It’s that time of year again in which the sun moves away from the Earth, temperatures drop and darker days start moving in. For many of the world’s major religious traditions, these darker autumn and winter months become an impetus to connect with our own inner light sources: our spiritual sparks. This is often represented through the ritualistic lighting of little candles, or lamps.
Beginning with this month’s Vaishnava offerings of ghee lamps for Damodar, to the flickering Diwali lamps, to the lighting of menorahs, we are entering a special time of year marked by people all over the world as a celebration of spiritual light.
If we pay close enough attention, we’ll notice that our individual experiences of spiritual light and darkness increase and decrease with a rhythm that mimics the seasonal changes in nature around us. The yogis of the past—like Buddha and Patanjali—were incredibly attuned to this, and worked within these natural forces to support swift, spiritual development.
Long, dark nights of the soul—to borrow a phrase from John of the Cross—have an amazing ability to cause us to reach toward divine light with the most fervor, like Arjuna did at the beginning of the Gita. As such, autumn is meant to prepare us for a spiritual hibernation of sorts, in which we take inventory of all those places and people that we find the most spiritually nourishing in our lives, and keep them very close to us.
In this context, darkness paradoxically becomes a servant of the light, fueling its brightness. After all, the light of a candle shines the brightest in a dark room.
The brightest light in the Bhakti tradition is the supreme Goddess, Radha: Krishna’s dearest beloved. Radha and the Gopis—her cowherd girlfriends—spend the entire autumn season in the forests of Vraja, playing with Krishna, in what is called the Rasa Lila.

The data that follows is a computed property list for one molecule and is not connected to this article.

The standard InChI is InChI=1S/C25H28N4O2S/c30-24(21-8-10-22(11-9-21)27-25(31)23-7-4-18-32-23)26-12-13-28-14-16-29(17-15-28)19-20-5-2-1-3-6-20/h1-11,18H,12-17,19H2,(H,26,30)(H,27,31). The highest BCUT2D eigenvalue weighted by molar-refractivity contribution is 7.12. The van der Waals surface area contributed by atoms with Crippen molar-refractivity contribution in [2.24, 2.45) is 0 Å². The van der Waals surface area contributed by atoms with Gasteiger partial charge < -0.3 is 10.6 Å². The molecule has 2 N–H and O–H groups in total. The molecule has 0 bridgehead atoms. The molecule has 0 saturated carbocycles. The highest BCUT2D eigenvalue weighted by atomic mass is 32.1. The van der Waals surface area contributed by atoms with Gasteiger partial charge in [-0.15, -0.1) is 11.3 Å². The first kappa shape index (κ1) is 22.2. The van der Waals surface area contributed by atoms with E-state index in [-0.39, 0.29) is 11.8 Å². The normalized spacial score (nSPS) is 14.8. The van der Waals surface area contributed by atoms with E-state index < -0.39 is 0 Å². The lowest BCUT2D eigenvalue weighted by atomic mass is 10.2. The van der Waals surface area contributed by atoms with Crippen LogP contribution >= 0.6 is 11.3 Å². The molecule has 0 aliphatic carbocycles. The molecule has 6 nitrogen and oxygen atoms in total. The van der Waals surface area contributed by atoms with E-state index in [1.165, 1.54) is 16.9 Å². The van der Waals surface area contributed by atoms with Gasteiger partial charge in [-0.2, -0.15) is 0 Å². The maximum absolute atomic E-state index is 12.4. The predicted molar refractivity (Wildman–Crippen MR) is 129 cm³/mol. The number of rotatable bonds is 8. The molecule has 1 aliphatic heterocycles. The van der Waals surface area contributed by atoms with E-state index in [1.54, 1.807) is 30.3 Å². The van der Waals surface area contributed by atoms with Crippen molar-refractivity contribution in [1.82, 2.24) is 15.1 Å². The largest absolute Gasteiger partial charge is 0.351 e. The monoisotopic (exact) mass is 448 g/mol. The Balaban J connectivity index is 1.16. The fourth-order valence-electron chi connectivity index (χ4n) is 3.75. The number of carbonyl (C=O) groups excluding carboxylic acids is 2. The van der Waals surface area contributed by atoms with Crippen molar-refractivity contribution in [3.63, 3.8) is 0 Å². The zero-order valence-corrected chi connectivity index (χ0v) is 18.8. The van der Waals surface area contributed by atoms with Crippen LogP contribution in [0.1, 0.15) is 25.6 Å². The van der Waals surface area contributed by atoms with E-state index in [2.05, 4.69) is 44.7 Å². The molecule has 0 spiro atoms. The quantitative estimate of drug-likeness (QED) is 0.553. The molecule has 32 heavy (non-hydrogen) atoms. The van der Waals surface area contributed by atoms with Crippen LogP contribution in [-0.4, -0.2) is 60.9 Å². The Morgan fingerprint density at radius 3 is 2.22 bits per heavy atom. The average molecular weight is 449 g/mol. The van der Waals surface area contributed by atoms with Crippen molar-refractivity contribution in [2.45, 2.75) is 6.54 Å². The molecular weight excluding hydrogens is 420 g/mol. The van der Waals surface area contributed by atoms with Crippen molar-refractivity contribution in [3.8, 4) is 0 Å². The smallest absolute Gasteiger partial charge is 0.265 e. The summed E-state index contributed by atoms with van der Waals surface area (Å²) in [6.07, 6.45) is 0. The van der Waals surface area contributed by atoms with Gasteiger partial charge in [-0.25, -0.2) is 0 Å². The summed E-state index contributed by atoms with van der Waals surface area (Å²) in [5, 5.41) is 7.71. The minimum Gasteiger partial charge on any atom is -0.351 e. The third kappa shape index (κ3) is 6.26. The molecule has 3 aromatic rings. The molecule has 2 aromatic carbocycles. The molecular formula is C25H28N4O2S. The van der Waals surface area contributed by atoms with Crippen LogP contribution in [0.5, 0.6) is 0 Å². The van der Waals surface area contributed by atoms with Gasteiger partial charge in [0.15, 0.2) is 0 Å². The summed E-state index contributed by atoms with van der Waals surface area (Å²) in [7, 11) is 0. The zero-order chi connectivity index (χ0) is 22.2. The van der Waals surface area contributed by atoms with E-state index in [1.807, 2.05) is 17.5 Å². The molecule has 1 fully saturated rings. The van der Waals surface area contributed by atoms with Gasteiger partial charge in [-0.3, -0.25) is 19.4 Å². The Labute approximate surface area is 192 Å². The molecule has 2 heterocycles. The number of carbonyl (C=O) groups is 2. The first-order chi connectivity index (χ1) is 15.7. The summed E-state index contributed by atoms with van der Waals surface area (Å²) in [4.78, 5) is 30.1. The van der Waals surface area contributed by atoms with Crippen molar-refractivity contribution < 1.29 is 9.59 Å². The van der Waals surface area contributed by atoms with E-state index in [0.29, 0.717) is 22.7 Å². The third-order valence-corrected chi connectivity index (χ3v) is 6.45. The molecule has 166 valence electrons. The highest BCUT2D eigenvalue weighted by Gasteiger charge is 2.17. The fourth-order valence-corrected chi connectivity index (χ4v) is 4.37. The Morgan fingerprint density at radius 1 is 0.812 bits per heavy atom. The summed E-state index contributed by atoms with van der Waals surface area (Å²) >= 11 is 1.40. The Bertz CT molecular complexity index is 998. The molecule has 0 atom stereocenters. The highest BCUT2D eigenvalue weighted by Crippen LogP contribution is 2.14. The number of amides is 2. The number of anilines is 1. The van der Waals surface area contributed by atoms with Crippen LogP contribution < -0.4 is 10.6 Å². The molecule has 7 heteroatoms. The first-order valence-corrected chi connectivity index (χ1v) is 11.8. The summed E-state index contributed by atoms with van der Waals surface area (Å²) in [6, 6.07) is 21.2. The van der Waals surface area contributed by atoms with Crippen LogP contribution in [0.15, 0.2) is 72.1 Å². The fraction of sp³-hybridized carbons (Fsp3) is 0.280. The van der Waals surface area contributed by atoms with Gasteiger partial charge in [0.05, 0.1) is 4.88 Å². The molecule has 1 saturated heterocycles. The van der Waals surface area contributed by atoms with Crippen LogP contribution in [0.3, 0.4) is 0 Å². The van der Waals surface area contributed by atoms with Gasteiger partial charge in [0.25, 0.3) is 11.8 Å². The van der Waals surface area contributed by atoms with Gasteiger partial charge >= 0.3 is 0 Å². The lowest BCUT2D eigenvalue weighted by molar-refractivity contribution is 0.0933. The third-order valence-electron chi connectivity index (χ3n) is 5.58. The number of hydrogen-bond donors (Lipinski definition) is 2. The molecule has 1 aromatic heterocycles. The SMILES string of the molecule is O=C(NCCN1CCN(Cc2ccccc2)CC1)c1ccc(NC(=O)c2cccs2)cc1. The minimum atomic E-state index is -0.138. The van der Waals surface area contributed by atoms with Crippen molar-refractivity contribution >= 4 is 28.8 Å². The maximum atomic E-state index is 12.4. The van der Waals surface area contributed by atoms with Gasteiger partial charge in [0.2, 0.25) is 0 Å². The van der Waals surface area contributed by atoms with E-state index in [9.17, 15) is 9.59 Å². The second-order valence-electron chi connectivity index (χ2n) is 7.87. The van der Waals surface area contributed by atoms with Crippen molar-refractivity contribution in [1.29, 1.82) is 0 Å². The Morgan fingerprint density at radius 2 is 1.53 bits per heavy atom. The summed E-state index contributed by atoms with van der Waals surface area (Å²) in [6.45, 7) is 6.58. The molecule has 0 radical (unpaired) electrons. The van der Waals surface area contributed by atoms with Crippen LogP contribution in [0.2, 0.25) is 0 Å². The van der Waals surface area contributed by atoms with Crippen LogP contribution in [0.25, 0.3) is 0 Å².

During the Rasa Lila, the Gopis express the sweet sentiments of devotional love that are at the very heart of the Bhakti tradition. Today, we find these beautiful, poetic words in the tenth book of the Bhagavat Purana: the ancient Sanskrit text so dear to practitioners of Bhakti.
This month, devotees of Radha and Krishna, meditate on the stories of the Bhagavat Purana that describe Krishna as an adorable toddler: Damodar. In one of the stories, Krishna’s mother, Yashoda, binds him up with her love—represented by ropes. Baby Krishna eventually frees himself of these ropes and crawls off. But Krishna never frees himself of the “ropes” of Radha’s love.
Radha’s love has more power over Krishna than anything else. During the month of Kartika, we especially celebrate and serve this love.
In fact, the special spiritual power, or shakti, that flows forth to us this month mercifully comes to us from Radha: for she grants us direct access to him. For this reason, Radha is called Urjesvari: the empress of all power. Her love is so powerful, in fact, that the Bhakti tradition describes it as stopping the sun and the moon in their orbits.
It is said that during this whole month of Kartika the moon remained full—its bright light shining upon Radha Krishna and the Gopis during the Rasa Lila. Kartika begins with the last full moon (sharad purnima), and lasts until the next (rasa yatra purnima).
We light the candles every morning and evening this time of year to remind us that our spiritual enthusiasm has the potential of never waning, just like the full moon of autumn during the Rasa Lila. The external lights are a beautiful reminder of the spiritual sparks we each have burning within us all the time.
Kartika is considered the holiest month of the Bhakti tradition because—despite the darkness all around us—Radha’s love is always shinning brightly, and this is the month we feel it the most, as she shines her special mercy upon us.
(Written by Krishna Kanta Dasi)